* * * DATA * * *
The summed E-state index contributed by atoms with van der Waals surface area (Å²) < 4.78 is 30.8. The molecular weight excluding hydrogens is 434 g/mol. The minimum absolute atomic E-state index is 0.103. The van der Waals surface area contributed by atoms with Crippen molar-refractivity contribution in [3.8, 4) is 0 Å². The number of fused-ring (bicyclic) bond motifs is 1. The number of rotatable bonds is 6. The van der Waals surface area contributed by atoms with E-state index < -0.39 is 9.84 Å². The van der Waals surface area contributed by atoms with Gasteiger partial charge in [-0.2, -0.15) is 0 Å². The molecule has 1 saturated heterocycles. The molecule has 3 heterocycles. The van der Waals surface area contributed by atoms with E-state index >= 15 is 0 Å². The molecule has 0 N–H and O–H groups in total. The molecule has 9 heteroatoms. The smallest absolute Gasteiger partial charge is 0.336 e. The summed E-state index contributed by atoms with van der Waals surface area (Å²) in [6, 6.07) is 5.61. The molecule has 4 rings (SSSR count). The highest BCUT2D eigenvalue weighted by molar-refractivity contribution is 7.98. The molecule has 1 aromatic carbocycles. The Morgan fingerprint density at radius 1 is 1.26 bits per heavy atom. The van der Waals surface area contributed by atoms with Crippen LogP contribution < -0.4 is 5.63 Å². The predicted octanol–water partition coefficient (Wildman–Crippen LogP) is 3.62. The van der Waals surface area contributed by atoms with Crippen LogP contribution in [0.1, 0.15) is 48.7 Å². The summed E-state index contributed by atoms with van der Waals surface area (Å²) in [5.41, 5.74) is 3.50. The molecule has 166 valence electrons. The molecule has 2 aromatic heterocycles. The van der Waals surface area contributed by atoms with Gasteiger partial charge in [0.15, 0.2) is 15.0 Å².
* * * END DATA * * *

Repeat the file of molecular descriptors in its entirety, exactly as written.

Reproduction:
The summed E-state index contributed by atoms with van der Waals surface area (Å²) < 4.78 is 30.8. The molecular weight excluding hydrogens is 434 g/mol. The minimum absolute atomic E-state index is 0.103. The van der Waals surface area contributed by atoms with Crippen molar-refractivity contribution in [3.8, 4) is 0 Å². The number of fused-ring (bicyclic) bond motifs is 1. The number of rotatable bonds is 6. The van der Waals surface area contributed by atoms with E-state index < -0.39 is 9.84 Å². The van der Waals surface area contributed by atoms with Gasteiger partial charge in [-0.2, -0.15) is 0 Å². The molecule has 1 saturated heterocycles. The molecule has 3 heterocycles. The van der Waals surface area contributed by atoms with E-state index >= 15 is 0 Å². The molecule has 0 N–H and O–H groups in total. The molecule has 9 heteroatoms. The smallest absolute Gasteiger partial charge is 0.336 e. The summed E-state index contributed by atoms with van der Waals surface area (Å²) in [6, 6.07) is 5.61. The molecule has 4 rings (SSSR count). The highest BCUT2D eigenvalue weighted by molar-refractivity contribution is 7.98. The molecule has 1 aromatic carbocycles. The Morgan fingerprint density at radius 1 is 1.26 bits per heavy atom. The van der Waals surface area contributed by atoms with Crippen LogP contribution < -0.4 is 5.63 Å². The predicted octanol–water partition coefficient (Wildman–Crippen LogP) is 3.62. The van der Waals surface area contributed by atoms with Crippen LogP contribution in [0.1, 0.15) is 48.7 Å². The summed E-state index contributed by atoms with van der Waals surface area (Å²) in [5.41, 5.74) is 3.50. The molecule has 166 valence electrons. The molecule has 2 aromatic heterocycles. The van der Waals surface area contributed by atoms with Gasteiger partial charge in [0.15, 0.2) is 15.0 Å².